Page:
the images for larger pictures.
This summer a series of public
events will be held to commemorate the 60th anniversary
of the end of the
Second World War. The proceedings will be held across
the country culminating in National Commemoration Day
on Sunday July 10th. Separate ceremonies will also
be held to mark VE and VJ Days with the VE Day ceremony
taking place on May 8th and the VJ Day ceremony taking
place on Aug 21st. The Football League will also be
marking the occasion by looking at football’s
contribution during the war years.
When war broke out, in September 1939, Chester had
just started their ninth season in the Football League.
Two wins and a draw had put them in fourth place in
Division Three North but normal league football was
suspended following the declaration of war on September
3rd. In October a formal league of 12 clubs was organized
giving Chester the opportunity to compete against clubs
like Liverpool, Everton and the two Manchester clubs.
Chester finished ninth in the first Regional League
Throughout the war years Chester continued to compete
against the bigger clubs from the area and achieved
some spectacular results. In many cases the team was
augmented by guest players who were stationed in the
area and unable to turn out for their own side. The
difficulties in raising a side also meant that many
local players were given an unexpected opportunity
to represent the club.
In the 1942/43 season Chester beat Manchester United
twice. The 4-1 victory in January was watched by only
1500 spectators at Sealand Road and included goals
from Jimmy McIntosh and Harold Iddon who were both
on the books at Preston. The other scorer was Leslie
Compton, the Arsenal full-back, who became the oldest
player to make his England debut in 1950 at the age
of 38. Compton represented Chester on a number of occasions
and even scored a hat-trick for the club when he played
at centre forward in a 5-4 victory against Everton
in February 1943.
Many of the wartime games were
high scoring and there could often be a huge turnaround
in results over a
few days. In the 1943/44 season Chester beat Liverpool
3-1 with two goals from West Bromwich’s Robin
Newsome but sent a weakened team to Anfield the following
week and were hammered 9-0. In the same season they
also lost 3-1 to Manchester United and then beat them
5-4 a mere seven days later. Other high scoring game
that season included an amazing 9-5 victory over Crewe,
a 9-2 home defeat to Everton and an 8-4 reverse at
In December 1944 Chester hammered Manchester City
7-1 with a Scottish forward line including Armstrong
(Aberdeen) and the Hearts pair Andy Black and Bobby
Hamilton. Black, a Scotland international, was one
of the stars of the 1944/45 season and Chester unsuccessfully
tried to sign the popular forward after the war.
Another famous name to appear in blue and white was
Ellesmere Port born Joe Mercer who had played more
than 150 times for Everton before the war winning five
England caps. When league football resumed he played
for Arsenal and later famously managed Aston Villa,
Manchester City and England. One of the all-time great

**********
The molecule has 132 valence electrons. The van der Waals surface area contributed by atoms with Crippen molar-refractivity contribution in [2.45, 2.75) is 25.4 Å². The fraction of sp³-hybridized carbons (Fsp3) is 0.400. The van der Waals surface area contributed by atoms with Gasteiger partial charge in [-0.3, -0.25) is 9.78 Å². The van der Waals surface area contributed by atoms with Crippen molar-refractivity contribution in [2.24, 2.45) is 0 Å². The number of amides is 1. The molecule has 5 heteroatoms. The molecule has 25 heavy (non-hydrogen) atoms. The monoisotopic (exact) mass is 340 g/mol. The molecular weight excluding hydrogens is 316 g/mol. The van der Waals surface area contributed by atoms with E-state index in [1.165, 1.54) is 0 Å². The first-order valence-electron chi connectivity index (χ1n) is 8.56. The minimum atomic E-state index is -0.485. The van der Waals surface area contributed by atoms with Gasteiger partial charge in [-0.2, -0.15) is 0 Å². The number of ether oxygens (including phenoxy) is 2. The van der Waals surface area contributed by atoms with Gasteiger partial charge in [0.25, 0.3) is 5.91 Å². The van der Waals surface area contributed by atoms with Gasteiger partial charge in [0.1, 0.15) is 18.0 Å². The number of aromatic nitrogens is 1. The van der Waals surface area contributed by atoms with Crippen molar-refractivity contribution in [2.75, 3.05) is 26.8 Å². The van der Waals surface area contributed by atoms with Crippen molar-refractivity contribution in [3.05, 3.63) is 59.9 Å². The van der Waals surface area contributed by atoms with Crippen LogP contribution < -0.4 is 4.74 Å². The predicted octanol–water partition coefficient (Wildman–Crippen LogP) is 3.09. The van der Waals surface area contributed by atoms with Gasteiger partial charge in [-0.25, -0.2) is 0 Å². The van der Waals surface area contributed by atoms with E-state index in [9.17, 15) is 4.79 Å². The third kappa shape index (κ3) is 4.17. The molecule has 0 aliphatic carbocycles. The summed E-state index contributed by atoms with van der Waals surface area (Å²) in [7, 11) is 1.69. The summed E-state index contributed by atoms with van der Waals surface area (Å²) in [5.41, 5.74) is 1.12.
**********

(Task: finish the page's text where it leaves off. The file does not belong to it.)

centre forwards also played for Chester. Tommy Lawton
of Everton and England played in a friendly against
the RAF and scored 5 goals in an 11-4 victory.
of Chester’s most noted players also made
their full debuts during the war. Local boys Tommy
Astbury (left) and Dick Yates both featured in the
opening wartime fixture against Liverpool. Queensferry
Yates still holds the City record for most goals in
a Football League season with 36 in 1946/47. Astbury,
arguably one of Chester’s greatest players, went
on to play more than 300 times for the club in peacetime
football and was awarded two Welsh international caps
against England in 1945. He also guested for Manchester
United in the League North Cup Final of 1945 when he
finished on the losing side.
future Welsh international, goalkeeper Bill
Shortt, also launched his football career with Chester
during the war years. Shortt (right), who died last
year, made more than 100 wartime appearances at Sealand
Road but joined Plymouth Argyle for £1000 in January
1946 and went on to play 12 times for Wales. Local youngster
Dave McNeil was a regular at left back during the war
and went on to play more than 100 times for the club
when hostilities ceased. Other players were not so lucky
however. Half-back Reg Dutton appeared frequently in
the side but never played a peacetime league fixture
while Ellesmere Port born Derek Williams played nearly
100 times at centre half but only featured twice in
Division Three North.
In the interim season, before the return to regular
football, Chester featured in the two legged final
of the Third Division North Cup Final against Rotherham
United. After a 2-2 draw at Millmoor more than 12,000
spectators turned up at the Stadium to see if Chester
could lift the cup but they left disappointed as the
Millers secured an aggregate 5-4 win.
The continuation of football during the war helped
improve the morale of the British public as they struggled
to come to terms with the horrors of the conflict.
Like many clubs Chester had to overcome transport difficulties
and problems in raising a side but a journey down Sealand
Road provided a welcome distraction from the hostilities.
With goals aplenty, First Division opposition and the
chance to see unfamiliar names in a blue and white
shirt Cestrians could at least take their minds off
the war for 90 minutes a week.
Sumner [Published 30/4/05]